The justices are not commenting on their order Monday that leaves in place a federal court ruling in favor of Seattle.

Five franchises and the International Franchise Association said the law treats Seattle's 623 franchises like large businesses because they are part of multi-state networks. But in reality, the franchises say, they are small businesses and should have more time to phase in the higher hourly wage minimum.

Small businesses employing fewer than 500 people have seven years to phase in the $15 hourly wage, while large employers must do so over three years.


Justices to hear copyright fight over uniforms

WASHINGTON (AP) - The Supreme Court is taking on a copyright dispute between two manufacturers of cheerleading uniforms.

The justices on Monday agreed to hear Star Athletica's appeal of a lower court ruling in favor of industry leader Varsity Brands.

The issue for the Supreme Court is whether the design of cheerleading uniforms, including their stripes and chevrons, can be protected under copyright law.

Varsity sued when Star Athletica published its first catalog of uniforms in 2010. Varsity said its competitor's uniform designs infringed on Varsity's copyrights.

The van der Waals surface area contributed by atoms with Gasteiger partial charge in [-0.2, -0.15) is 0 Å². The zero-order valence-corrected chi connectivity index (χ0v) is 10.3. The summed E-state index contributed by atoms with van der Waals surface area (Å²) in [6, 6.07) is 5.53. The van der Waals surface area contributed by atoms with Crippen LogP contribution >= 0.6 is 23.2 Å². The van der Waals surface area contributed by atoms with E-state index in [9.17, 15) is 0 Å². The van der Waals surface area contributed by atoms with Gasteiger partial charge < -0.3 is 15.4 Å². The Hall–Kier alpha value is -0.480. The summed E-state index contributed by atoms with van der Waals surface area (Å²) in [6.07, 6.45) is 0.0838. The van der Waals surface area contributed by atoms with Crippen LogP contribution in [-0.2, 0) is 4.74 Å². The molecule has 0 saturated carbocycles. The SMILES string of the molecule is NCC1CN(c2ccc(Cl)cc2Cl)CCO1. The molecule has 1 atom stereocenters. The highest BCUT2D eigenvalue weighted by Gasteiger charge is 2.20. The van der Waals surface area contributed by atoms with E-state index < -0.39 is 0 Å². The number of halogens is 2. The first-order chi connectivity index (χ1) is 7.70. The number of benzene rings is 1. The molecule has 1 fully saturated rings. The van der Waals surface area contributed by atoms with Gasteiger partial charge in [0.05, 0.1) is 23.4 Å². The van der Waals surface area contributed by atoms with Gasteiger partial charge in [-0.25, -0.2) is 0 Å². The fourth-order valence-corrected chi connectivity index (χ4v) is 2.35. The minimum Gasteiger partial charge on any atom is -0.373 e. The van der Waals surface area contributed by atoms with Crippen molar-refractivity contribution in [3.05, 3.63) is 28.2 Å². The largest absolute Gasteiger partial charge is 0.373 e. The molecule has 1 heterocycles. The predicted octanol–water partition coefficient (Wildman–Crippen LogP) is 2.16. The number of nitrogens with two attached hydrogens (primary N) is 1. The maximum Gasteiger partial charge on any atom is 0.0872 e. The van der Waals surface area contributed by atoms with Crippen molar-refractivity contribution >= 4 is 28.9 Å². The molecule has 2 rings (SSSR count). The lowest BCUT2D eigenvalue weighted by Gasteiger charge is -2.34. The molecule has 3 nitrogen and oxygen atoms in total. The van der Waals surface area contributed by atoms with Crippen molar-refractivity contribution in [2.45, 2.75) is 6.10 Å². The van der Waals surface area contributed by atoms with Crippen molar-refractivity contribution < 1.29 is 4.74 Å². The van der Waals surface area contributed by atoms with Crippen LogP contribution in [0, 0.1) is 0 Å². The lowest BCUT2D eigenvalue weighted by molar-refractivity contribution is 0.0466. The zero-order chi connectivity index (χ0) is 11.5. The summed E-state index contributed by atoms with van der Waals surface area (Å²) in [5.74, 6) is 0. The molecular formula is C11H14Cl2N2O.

A trial court ruled for Star Athletica, but the federal appeals court in Cincinnati sided with Varsity.

The case, Star Athletica v. Varsity Brands, 15-866, will be argued in the fall.


Man condemned for slaying loses at Supreme Court

HOUSTON (AP) - The U.S. Supreme Court has refused to review an appeal from a 41-year-old man on death row for attacking a newlywed couple on a jogging trail outside Dallas 23 years ago, killing the husband and raping the wife.

The high court issued no comment in the case of Alvin Braziel. His attorneys had argued trial lawyers were deficient for not presenting sufficient mitigating evidence during the punishment phase of Braziel's 2001 murder trial in Dallas.

Braziel was condemned for a 1993 failed robbery attempt where 27-year-old Douglas White was shot dead and White's wife of 11 days was raped. The attack occurred on a trail encircling Eastfield College in Mesquite.

Braziel was in prison for sexual assault of a child when DNA tests linked him to the slaying.

Published: Tue, May 03, 2016